The humility demonstrated by a repentant acknowledgement should also accept the righteous determination of depth and length of the restoration period.

Each individual desiring restoration at this point must choose to accept what the leadership team to which they are accountable deems appropriate. Both the individual and the leadership team must reach agreement on the length and depth of the restoration.

The goal is to get the person back into their ministry as soon as possible and restore the confidence of everyone involved in the true repentance of the individual. The team must avoid harsh arbitrary dictates while the individual must choose to accept what those to whom he is accountable dictate. David accepted his righteous judgment and it cost him seven days of mourning. Whether the length determined is seven days, seven months or seven years, it must be equally acceptable to both parties.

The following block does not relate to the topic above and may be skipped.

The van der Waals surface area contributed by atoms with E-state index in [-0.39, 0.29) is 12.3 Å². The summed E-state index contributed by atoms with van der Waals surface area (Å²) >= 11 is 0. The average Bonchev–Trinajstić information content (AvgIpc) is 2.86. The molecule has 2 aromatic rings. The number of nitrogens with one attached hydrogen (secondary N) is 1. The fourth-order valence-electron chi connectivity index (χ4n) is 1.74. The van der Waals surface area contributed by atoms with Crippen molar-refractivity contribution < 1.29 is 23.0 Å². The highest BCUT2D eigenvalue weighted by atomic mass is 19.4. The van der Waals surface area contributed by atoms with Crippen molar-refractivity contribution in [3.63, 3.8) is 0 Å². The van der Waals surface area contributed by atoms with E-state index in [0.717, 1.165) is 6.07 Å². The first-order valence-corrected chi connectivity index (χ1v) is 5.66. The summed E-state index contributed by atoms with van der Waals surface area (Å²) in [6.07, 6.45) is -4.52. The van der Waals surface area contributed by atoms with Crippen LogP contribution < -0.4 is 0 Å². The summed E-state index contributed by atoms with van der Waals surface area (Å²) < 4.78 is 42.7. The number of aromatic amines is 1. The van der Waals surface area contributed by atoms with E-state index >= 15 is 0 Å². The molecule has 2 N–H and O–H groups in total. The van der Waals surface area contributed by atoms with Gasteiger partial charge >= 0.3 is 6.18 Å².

Step #3 is in verse 20. David made the decision that he had to get up. In step #3, the individual in restoration must choose to receive the mercy of God. It is absolutely imperative that the restoring organization at this point fully extend God’s mercy and help pull the individual up from the depth of shame and humiliation calling them forth to once again walk with a conscience free and cleansed from sin. The fulfilling of the call cannot be accomplished without absolute faith toward God. The last thing we want to do is continue to remind people of their failure when in fact our job is to restore them fully before the Lord and before their peers. David made a choice to get up and we must follow his pattern.

Step #4 he washed. The washing off of the shame and condemnation is impossible without our peers supplying the water. IFM commits to provide a full flowing faucet when a repentant heart is exhibited. This is a process that has to be walked out but we recognize our essential contribution and pledge an attitude of redemption toward the person, absent of pharisaism, making this as rapid a process as possible!